Some life scientists and earth scientists use biosphere in a more limited sense. For example, geochemists define the biosphere as being the total sum of living organisms (the "biomass" or "biota" as referred to by biologists and ecologists). In this sense, the biosphere is but one of four separate components of the geochemical model, the other three being lithosphere, hydrosphere, and atmosphere. The narrow meaning used by geochemists is one of the consequences of specialization in modern science. Some might prefer the word ecosphere, coined in the 1960s, as all encompassing of both biological and physical components of the planet. Image File history File links Download high resolution version (1600x1200, 364 KB) 90 mile beach, Lakes Entrance File links The following pages link to this file: Tourism Beach Wikipedia:Featured picture candidates Lakes Entrance, Victoria Wikipedia:Featured picture candidates/90 mile beach ... Image File history File links Download high resolution version (1600x1200, 364 KB) 90 mile beach, Lakes Entrance File links The following pages link to this file: Tourism Beach Wikipedia:Featured picture candidates Lakes Entrance, Victoria Wikipedia:Featured picture candidates/90 mile beach ... For other uses, see Beach (disambiguation). ... For the eco-industrial use of the term, which includes dead material used for biofuels, see biomass An Antarctic krill, whose species comprises roughly 0. ... It has been suggested that Biota (taxonomy) be merged into this article or section. ... The tectonic plates of the lithosphere on Earth. ... The movement of water around, over, and through the Earth is called the water cycle, a key process of the hydrosphere. ... Air redirects here. ...


The Second International Conference on Closed Life Systems defined biospherics as the science and technology of analogs and models of Earth's biosphere; i.e., artificial Earth-like biospheres. Others may include the creation of artificial non-Earth biospheres — for example, human-centered biospheres or a native Martian biosphere — in the field of biospherics. An abstract model (or conceptual model) is a theoretical construct that represents something, with a set of variables and a set of logical and quantitative relationships between them. ... This article is about Earth as a planet. ... Mars is the fourth planet from the Sun in the solar system, named after the Roman god of war (the counterpart of the Greek Ares), on account of its blood red color as viewed in the night sky. ...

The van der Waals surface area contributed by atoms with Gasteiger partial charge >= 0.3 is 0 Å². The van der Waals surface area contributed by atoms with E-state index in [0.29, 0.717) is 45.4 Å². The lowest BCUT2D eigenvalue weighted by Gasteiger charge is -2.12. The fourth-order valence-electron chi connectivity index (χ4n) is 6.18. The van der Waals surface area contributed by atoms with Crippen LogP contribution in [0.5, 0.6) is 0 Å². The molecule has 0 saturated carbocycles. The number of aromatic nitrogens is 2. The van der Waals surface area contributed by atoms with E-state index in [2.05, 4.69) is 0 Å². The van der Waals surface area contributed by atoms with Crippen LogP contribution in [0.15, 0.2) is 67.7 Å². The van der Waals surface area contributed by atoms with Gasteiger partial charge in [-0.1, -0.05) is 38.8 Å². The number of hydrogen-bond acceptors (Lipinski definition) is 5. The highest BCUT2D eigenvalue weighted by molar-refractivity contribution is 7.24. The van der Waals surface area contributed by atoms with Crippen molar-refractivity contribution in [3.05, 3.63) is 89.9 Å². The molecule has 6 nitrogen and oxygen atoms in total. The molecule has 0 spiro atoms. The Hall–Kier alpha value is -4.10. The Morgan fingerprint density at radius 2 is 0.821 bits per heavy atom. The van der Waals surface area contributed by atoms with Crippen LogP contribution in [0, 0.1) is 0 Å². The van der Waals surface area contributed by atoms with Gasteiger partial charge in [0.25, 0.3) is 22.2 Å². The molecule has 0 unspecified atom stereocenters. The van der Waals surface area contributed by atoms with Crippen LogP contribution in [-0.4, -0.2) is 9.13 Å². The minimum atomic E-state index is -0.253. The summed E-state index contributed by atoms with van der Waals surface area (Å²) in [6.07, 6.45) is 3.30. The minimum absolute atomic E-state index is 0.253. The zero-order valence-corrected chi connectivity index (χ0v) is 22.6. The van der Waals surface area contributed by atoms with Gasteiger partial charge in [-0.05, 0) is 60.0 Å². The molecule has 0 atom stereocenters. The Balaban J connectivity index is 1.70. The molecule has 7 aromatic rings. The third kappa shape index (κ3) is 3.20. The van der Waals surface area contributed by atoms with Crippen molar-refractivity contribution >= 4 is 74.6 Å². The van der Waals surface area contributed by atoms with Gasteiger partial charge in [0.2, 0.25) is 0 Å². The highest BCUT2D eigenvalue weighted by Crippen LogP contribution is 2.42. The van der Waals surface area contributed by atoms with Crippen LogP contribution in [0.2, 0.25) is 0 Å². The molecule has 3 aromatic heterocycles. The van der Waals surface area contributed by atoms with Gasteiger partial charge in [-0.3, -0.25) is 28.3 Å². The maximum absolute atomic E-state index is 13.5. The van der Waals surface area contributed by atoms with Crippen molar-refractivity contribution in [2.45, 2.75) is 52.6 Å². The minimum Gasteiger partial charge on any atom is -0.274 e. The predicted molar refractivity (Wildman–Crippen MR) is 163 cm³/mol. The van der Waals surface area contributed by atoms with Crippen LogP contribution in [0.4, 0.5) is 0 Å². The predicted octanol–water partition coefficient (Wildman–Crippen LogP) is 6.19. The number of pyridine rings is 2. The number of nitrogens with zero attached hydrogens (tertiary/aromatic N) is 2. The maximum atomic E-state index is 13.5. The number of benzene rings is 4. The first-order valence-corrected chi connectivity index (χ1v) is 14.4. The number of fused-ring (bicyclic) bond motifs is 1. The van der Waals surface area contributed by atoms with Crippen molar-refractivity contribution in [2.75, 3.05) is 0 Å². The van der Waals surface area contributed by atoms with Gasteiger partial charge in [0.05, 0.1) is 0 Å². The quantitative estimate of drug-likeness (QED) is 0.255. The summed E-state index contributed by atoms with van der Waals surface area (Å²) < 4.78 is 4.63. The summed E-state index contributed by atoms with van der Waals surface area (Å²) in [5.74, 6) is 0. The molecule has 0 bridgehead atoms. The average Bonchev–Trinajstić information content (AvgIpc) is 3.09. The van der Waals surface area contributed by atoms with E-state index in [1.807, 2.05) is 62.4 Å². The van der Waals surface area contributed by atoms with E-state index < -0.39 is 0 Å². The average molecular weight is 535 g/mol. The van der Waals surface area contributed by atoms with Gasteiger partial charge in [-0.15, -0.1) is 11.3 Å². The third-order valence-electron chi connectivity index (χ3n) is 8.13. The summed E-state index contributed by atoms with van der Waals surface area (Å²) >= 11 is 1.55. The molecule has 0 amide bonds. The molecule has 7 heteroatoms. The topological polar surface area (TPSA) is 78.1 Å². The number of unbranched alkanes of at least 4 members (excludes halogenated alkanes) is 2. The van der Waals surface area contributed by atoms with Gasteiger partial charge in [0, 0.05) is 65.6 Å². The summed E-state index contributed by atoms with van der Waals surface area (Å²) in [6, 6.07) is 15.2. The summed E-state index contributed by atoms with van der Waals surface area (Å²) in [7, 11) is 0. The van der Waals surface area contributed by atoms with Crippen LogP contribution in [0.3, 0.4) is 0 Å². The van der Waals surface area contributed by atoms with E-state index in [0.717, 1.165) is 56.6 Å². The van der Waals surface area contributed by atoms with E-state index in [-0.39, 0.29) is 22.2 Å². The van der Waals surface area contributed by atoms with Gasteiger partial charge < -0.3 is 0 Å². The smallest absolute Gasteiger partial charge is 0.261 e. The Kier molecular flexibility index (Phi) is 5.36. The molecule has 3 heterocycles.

Gaia's biosphere

The concept that the biosphere is itself a living organism, either actually or metaphorically, is known as the Gaia hypothesis. For other uses, see Gaia. ...


James Lovelock, an atmospheric scientist from the United Kingdom, proposed the Gaia hypothesis to explain how biotic and abiotic factors interact in the biosphere. This hypothesis considers Earth itself a kind of living organism. Its atmosphere, geosphere, and hydrosphere are cooperating systems that yield a biosphere full of life. in the early 1970s, Lynn Margulis, a microbiologist from the United States, added to the hypothesis specifically noting the ties between the biosphere and other Earth systems. For example, when carbon dioxide levels increase in the atmosphere, plants grow more quickly. As their growth continue, they remove more and more carbon dioxide from the atmosphere. Dr. James Ephraim Lovelock, CH, CBE, FRS (born 26 July 1919) is an independent scientist, author, researcher, environmentalist, and futurologist who lives in Cornwall, in the south west of Great Britain. ... Lynn Margulis Dr. Lynn Margulis (born March 15, 1938) is a biologist and University Professor in the Department of Geosciences at the University of Massachusetts Amherst. ... Carbon dioxide (chemical formula: ) is a chemical compound composed of two oxygen atoms covalently bonded to a single carbon atom. ...